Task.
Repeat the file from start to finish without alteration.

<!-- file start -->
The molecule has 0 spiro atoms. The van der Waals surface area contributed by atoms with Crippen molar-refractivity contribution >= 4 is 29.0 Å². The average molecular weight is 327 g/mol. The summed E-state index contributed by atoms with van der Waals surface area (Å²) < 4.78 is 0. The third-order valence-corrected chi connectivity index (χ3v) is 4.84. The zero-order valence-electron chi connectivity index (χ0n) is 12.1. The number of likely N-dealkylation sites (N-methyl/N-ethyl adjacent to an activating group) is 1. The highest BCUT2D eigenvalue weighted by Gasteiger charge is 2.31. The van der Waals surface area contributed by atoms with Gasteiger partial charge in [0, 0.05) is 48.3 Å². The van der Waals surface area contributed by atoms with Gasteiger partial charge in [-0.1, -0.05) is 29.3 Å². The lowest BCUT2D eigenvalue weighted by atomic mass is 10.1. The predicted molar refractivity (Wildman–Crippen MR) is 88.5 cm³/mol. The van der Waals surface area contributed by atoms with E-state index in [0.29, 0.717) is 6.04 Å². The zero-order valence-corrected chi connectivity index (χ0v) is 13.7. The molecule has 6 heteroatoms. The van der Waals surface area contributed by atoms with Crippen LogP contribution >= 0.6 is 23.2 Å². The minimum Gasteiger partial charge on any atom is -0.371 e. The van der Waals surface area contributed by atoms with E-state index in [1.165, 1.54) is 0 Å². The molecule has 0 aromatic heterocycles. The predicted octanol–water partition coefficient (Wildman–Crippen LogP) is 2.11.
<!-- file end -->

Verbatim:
The molecule has 0 spiro atoms. The van der Waals surface area contributed by atoms with Crippen molar-refractivity contribution >= 4 is 29.0 Å². The average molecular weight is 327 g/mol. The summed E-state index contributed by atoms with van der Waals surface area (Å²) < 4.78 is 0. The third-order valence-corrected chi connectivity index (χ3v) is 4.84. The zero-order valence-electron chi connectivity index (χ0n) is 12.1. The number of likely N-dealkylation sites (N-methyl/N-ethyl adjacent to an activating group) is 1. The highest BCUT2D eigenvalue weighted by Gasteiger charge is 2.31. The van der Waals surface area contributed by atoms with Gasteiger partial charge in [0, 0.05) is 48.3 Å². The van der Waals surface area contributed by atoms with Gasteiger partial charge in [-0.1, -0.05) is 29.3 Å². The lowest BCUT2D eigenvalue weighted by atomic mass is 10.1. The predicted molar refractivity (Wildman–Crippen MR) is 88.5 cm³/mol. The van der Waals surface area contributed by atoms with E-state index in [0.29, 0.717) is 6.04 Å². The zero-order valence-corrected chi connectivity index (χ0v) is 13.7. The molecule has 6 heteroatoms. The van der Waals surface area contributed by atoms with Crippen LogP contribution >= 0.6 is 23.2 Å². The minimum Gasteiger partial charge on any atom is -0.371 e. The van der Waals surface area contributed by atoms with E-state index in [1.165, 1.54) is 0 Å². The molecule has 0 aromatic heterocycles. The predicted octanol–water partition coefficient (Wildman–Crippen LogP) is 2.11.